The Carbon Nanotubes, Graphene and 2D Materials Global Opportunity Report
This is a golden era for nanostructured carbon materials research. Graphitic carbon materials such as carbon nanotubes (CNTs) and graphene are the strongest, lightest and most conductive fibres known to man, with a performance-per-weight greater than any other material. In direct competition in a number of markets, they are complementary in others.
Once the most promising of all nanomaterials, CNTs face stiff competition in conductive applications from graphene and other 2D materials and in mechanically enhanced composites from nanocellulose. However, after considerable research efforts, numerous multi-walled carbon nanotubes (MWNTs)-enhanced products are commercially available. Super-aligned CNT arrays, films and yarns have found applications in consumer electronics, batteries, polymer composites, aerospace, sensors, heaters, filters and biomedicine.
Large-scale industrial production of single-walled carbon nanotubes (SWNTs) has been initiated, promising new market opportunities in transparent conductive films, transistors, sensors and memory devices. SWNTs are regarded as one of the most promising candidates to utilized as building blocks in next generation electronics.
Two-dimensional(2D) materials are currently one of the most active areas of nanomaterials research, and offer a huge opportunity for both fundamental studies and practical applications, including superfast, low-power, flexible and wearable electronics, sensors, photonics and electrochemical energy storage devices that will have an immense impact on our society.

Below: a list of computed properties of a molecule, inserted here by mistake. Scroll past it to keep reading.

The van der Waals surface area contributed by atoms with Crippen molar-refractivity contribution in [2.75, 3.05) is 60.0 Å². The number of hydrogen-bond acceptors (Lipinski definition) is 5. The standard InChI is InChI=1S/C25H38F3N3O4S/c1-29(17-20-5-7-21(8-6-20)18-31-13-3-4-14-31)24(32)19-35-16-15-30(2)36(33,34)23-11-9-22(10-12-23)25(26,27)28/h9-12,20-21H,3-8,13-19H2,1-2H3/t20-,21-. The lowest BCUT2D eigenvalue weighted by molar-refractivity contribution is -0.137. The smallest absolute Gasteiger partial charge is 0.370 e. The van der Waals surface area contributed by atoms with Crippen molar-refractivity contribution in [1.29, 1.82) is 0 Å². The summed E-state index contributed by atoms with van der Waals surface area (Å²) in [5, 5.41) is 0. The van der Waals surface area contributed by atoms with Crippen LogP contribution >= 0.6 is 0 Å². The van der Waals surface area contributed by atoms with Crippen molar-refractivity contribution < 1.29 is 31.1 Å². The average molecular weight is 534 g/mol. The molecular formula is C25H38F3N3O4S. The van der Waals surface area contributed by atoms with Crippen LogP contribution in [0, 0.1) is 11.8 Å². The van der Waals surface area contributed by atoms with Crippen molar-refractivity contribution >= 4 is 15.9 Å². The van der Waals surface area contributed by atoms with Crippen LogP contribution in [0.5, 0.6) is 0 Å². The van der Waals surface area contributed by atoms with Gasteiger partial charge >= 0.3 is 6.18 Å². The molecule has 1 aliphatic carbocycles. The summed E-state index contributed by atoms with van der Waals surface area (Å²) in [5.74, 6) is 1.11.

Graphene is a ground-breaking two-dimensional (2D) material that possesses extraordinary electrical and mechanical properties that promise a new generation of innovative devices. New methods of scalable synthesis of high-quality graphene, clean delamination transfer and device integration have resulted in the commercialization of state-of-the-art electronics such as graphene touchscreens in smartphones and flexible RF devices on plastics.
Beyond graphene, emerging elementary 2D materials such as transition metal dichalcogenides, group V systems including phosphorene, and related isoelectronic structures will potentially allow for flexible electronics and field-effect transistors that exhibit ambipolar transport behaviour with either a direct band-gap or greater gate modulation.
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